SLIPKNOT's latest album, "The End, So Far", has topped the official U.K. chart. It marks the band's third No. 1 in the country, following 2001's "Iowa" and 2019's "We Are Not Your Kind".
SLIPKNOT's seventh LP beat out a reissue of George Michael's 1996 album "Older", which came in at No. 2, followed by THE SNUTS' "Burn The Empire" at No. 3.
"The End, So Far" was released on September 30 via Roadrunner Records. The follow-up to "We Are Not Your Kind", it is the band's final record with Roadrunner after first signing with the rock and metal label in 1998.
Last month, SLIPKNOT frontman Corey Taylor once again shot down the rumor that the band would break up after the release of "The End, So Far".
Ever since SLIPKNOT announced the title of its new LP in July, speculation had been rife that the name is a reference to the fact that the LP will mark the end of the band's recording career.
Taylor, who turned 48 last December, addressed the rumor during an appearance on an episode of SiriusXM's "Trunk Nation With Eddie Trunk". He said: "People have been talking about the end of SLIPKNOT since 2003, so it doesn't really matter. If I had a nickel for every time I've had to straighten fans out, I'd have a shit-ton of nickels, let's put it that way.
"Nothing sells albums like drama, let's put it that way, and even drama that doesn't even come from us; it just comes from the fans," he continued. "But at the same time, I kind of started saying onstage… explaining what the title is. It's the fact that it's… It's the end so far, which just means it's the end of one era and the start of the next.
"If you look at all of our favorite bands — [IRON] MAIDEN, METALLICA, [BLACK] SABBATH; you can even talk about JUDAS PRIEST; all these bands that we grew up on, loving; and our friends in ANTHRAX as well — every one of those bands has had different eras in their career; it's never been a straight line," Taylor explained. "There's no through line except for the members. And every era comes to a natural end and then it's the next one. So that's what the title reflects."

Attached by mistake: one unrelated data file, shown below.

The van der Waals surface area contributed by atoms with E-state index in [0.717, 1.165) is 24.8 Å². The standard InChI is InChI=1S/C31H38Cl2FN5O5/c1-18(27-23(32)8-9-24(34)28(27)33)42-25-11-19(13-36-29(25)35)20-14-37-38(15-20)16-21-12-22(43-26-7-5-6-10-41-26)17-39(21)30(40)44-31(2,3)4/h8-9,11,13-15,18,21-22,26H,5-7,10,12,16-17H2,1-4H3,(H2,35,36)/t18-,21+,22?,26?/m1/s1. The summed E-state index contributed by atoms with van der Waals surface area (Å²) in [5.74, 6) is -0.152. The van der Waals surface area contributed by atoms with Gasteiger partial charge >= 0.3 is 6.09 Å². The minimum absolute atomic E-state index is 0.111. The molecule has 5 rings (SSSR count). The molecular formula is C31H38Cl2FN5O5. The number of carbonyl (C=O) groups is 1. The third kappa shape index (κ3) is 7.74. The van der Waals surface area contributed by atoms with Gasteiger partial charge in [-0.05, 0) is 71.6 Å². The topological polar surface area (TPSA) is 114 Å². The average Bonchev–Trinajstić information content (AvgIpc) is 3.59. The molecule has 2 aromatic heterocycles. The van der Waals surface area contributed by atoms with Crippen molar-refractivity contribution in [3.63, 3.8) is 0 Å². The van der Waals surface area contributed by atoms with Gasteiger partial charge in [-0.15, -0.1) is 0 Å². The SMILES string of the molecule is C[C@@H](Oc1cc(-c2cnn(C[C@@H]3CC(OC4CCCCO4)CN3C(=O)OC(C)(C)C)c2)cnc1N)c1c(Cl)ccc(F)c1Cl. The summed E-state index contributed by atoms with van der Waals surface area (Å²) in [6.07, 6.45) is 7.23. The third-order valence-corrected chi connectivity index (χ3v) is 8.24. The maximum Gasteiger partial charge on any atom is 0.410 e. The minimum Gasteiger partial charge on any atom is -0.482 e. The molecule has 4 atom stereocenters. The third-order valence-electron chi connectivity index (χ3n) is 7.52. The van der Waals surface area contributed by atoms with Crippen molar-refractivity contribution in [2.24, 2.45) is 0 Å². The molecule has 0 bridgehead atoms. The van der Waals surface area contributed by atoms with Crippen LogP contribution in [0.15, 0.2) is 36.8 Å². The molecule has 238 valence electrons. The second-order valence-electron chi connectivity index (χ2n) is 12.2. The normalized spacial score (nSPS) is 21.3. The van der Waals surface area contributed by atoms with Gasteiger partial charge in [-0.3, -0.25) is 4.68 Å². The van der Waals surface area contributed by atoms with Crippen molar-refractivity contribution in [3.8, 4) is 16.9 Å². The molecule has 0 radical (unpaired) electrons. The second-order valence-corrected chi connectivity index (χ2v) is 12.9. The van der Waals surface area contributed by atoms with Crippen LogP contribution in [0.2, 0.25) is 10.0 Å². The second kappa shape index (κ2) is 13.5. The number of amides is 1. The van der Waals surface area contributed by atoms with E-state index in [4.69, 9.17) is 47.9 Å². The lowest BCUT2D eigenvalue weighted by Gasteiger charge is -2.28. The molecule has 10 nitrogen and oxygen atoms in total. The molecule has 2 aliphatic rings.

Asked by host Eddie Trunk if he believes that each era in a band's trajectory usually corresponds to a major lineup change, Corey responded: "I do, but at the same time, you can still have the end of one era and the beginning of another with the same bandmembers. So, to me, it can be a reflection of the fact that you have different members or you're just moving in a different direction. For me, it's more about just letting the fans know that we will be back and to remind them that you just never know what you're gonna get with us."
Taylor continued: "I mean, every album has always felt different; it's always sounded different. And to me, I feel like this era is more about us dealing with the grief that we've had to deal with and now kind of getting to the point where we can now move on comfortably into the future, and it's not about that. It's a part of our history now; it's not our narrative. And now we can kind of move on and kind of see what the future holds for SLIPKNOT, musically where we can go now. Because of the way we've done things, we've set it up so we can go in any direction we want, and as long as it comes from the heart, it doesn't matter. So that's kind of the era, I think, that's being set up now. The next era will definitely be more of like a 'gloves off, let's just see what happens and go for it.'"